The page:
“I believe that the power will come, I believe that the improvement in beam quality will come,” Boxall said, “but where I’m not yet confident is, very few people are working on that integration.”
While HELIOS will integrate with the Aegis combat system, the admiral said, it still relies on its own dedicated power supply. In the long run, the Navy wants lasers that draw on the ship’s regular electrical system, but modern ships have less and less power to spare as the Navy upgrades their electronics, particularly with the new Air & Missile Defense Radar (AMDR) going on the newest Arleigh Burke destroyers, the Flight III variant. It’ll actually be easier to power a laser on the smaller frigates the Navy is about to buy, said Boxall, because that’ll be a new class whose margin for growth hasn’t yet been eaten up by upgrades. Ultimately, Navy leaders say they want a new cruiser design built for much high power levels.
As Breaking D readers know, Special Operations Command has a similar challenge, but in even tighter quarters: They want a 60-kilowatt weapon on their AC-130 gunships, replacing an existing 30 mm cannon but not impacting the rest of the airplane’s on-board arsenal. That’s the same power as the initial version of the Navy’s HELIOS, but instead of going on a 8,000-10,000 ton warship, it’s going on an aircraft with a maximum takeoff weight of 77 tons.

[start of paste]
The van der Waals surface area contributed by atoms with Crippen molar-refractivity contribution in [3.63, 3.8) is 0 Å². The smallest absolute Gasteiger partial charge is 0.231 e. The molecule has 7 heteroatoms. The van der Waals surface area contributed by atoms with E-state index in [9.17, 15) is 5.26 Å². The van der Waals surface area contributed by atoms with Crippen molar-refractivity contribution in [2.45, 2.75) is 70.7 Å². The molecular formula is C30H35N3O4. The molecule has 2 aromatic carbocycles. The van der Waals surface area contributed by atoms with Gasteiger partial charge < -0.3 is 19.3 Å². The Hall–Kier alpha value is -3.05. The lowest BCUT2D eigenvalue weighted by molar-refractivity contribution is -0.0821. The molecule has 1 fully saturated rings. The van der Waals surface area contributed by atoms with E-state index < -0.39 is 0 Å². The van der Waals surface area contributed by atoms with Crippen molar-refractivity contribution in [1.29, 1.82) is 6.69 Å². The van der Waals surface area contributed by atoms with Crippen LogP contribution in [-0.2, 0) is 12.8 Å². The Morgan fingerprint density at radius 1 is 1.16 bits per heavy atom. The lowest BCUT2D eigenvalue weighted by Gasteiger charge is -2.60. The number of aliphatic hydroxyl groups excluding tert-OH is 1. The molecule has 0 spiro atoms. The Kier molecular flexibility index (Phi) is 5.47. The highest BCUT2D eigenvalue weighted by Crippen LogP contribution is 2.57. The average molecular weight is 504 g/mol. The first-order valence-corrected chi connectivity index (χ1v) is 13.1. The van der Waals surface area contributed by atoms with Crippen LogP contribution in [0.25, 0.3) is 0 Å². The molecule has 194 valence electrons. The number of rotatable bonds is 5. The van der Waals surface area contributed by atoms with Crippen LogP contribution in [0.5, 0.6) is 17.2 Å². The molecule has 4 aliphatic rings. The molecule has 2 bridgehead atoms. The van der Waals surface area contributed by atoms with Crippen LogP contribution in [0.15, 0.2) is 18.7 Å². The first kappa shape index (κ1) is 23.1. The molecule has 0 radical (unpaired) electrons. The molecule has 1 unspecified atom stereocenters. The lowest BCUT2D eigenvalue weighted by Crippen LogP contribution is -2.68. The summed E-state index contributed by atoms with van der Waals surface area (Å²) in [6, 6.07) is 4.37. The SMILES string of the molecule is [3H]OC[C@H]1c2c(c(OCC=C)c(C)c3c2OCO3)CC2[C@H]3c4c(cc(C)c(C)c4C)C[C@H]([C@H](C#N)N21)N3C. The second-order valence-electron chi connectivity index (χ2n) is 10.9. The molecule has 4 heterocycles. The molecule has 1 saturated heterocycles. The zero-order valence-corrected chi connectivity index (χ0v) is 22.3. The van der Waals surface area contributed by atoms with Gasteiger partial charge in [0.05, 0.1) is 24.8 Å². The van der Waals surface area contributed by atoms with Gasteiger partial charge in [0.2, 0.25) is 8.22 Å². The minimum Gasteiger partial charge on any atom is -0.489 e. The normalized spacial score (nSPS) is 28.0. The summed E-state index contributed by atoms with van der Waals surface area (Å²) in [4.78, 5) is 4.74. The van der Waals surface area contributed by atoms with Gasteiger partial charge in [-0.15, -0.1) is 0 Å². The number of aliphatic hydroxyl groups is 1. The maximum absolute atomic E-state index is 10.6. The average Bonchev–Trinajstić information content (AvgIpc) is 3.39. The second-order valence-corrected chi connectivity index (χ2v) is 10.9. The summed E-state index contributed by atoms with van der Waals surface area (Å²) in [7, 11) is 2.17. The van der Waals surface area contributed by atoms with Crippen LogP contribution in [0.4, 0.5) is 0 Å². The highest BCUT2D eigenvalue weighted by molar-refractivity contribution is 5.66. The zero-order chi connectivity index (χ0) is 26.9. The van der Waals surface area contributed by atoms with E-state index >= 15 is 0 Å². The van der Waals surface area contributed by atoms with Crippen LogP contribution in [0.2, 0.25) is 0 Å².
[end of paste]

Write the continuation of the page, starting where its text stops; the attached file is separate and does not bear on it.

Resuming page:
“It a really challenging math problem in terms of SWAP,” (Size, Weight, And Power) said Lisa Sanders, SOCOM’s science & technology director. The laser will weigh more than the weapon that it replaces — about 8.5 tons counting gun, ammo, mounting, etc. — and the aircraft can take the extra weight,, but the design is tightly constrained, she said.
SOCOM is also working with the Army on a helicopter-mounted laser, Sanders noted, but that’ll be built into a pod and carried externally, rather than tightly integrated into the aircraft itself. Neither laser program has finalized requirements yet, she said.
The Army: Beam Control & More
While the Navy and SOCOM worry about integrating their lasers, Army officials at the directed energy conference were still focused on the laser weapons. Like Boxall, they seemed sanguine about power levels — for good reason. One particularly successful Army project, to put a drone-killing laser on an 8×8 Stryker vehicle, already soared from two kilowatts to 10 and is on track for 50 kW in 2021. But there’s plenty left to work out.